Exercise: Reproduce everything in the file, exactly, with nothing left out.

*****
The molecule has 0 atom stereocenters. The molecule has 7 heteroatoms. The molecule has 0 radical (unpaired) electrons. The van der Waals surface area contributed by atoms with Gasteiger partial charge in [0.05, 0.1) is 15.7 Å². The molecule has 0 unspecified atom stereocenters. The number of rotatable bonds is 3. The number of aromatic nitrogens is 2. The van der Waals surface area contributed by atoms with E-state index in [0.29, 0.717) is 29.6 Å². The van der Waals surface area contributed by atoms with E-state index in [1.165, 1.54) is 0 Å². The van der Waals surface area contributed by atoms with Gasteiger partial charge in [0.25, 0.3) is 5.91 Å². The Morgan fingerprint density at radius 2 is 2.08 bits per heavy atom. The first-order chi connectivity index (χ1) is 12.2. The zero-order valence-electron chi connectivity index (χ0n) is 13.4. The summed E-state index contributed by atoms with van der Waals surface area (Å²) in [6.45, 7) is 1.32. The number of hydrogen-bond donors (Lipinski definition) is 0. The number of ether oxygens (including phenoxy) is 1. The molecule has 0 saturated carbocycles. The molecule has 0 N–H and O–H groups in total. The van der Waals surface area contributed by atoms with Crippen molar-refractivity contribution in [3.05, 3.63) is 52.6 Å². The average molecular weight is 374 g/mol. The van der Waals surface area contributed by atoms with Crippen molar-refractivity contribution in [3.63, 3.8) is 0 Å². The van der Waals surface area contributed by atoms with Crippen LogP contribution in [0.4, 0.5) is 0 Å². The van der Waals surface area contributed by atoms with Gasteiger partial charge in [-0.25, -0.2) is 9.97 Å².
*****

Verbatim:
The molecule has 0 atom stereocenters. The molecule has 7 heteroatoms. The molecule has 0 radical (unpaired) electrons. The van der Waals surface area contributed by atoms with Gasteiger partial charge in [0.05, 0.1) is 15.7 Å². The molecule has 0 unspecified atom stereocenters. The number of rotatable bonds is 3. The number of aromatic nitrogens is 2. The van der Waals surface area contributed by atoms with E-state index in [0.29, 0.717) is 29.6 Å². The van der Waals surface area contributed by atoms with E-state index in [1.165, 1.54) is 0 Å². The van der Waals surface area contributed by atoms with Gasteiger partial charge in [0.25, 0.3) is 5.91 Å². The Morgan fingerprint density at radius 2 is 2.08 bits per heavy atom. The first-order chi connectivity index (χ1) is 12.2. The zero-order valence-electron chi connectivity index (χ0n) is 13.4. The summed E-state index contributed by atoms with van der Waals surface area (Å²) in [6.45, 7) is 1.32. The number of hydrogen-bond donors (Lipinski definition) is 0. The number of ether oxygens (including phenoxy) is 1. The molecule has 0 saturated carbocycles. The molecule has 0 N–H and O–H groups in total. The van der Waals surface area contributed by atoms with Crippen molar-refractivity contribution in [3.05, 3.63) is 52.6 Å². The average molecular weight is 374 g/mol. The van der Waals surface area contributed by atoms with Crippen molar-refractivity contribution in [3.63, 3.8) is 0 Å². The van der Waals surface area contributed by atoms with Crippen LogP contribution in [0.4, 0.5) is 0 Å². The van der Waals surface area contributed by atoms with Gasteiger partial charge in [-0.25, -0.2) is 9.97 Å².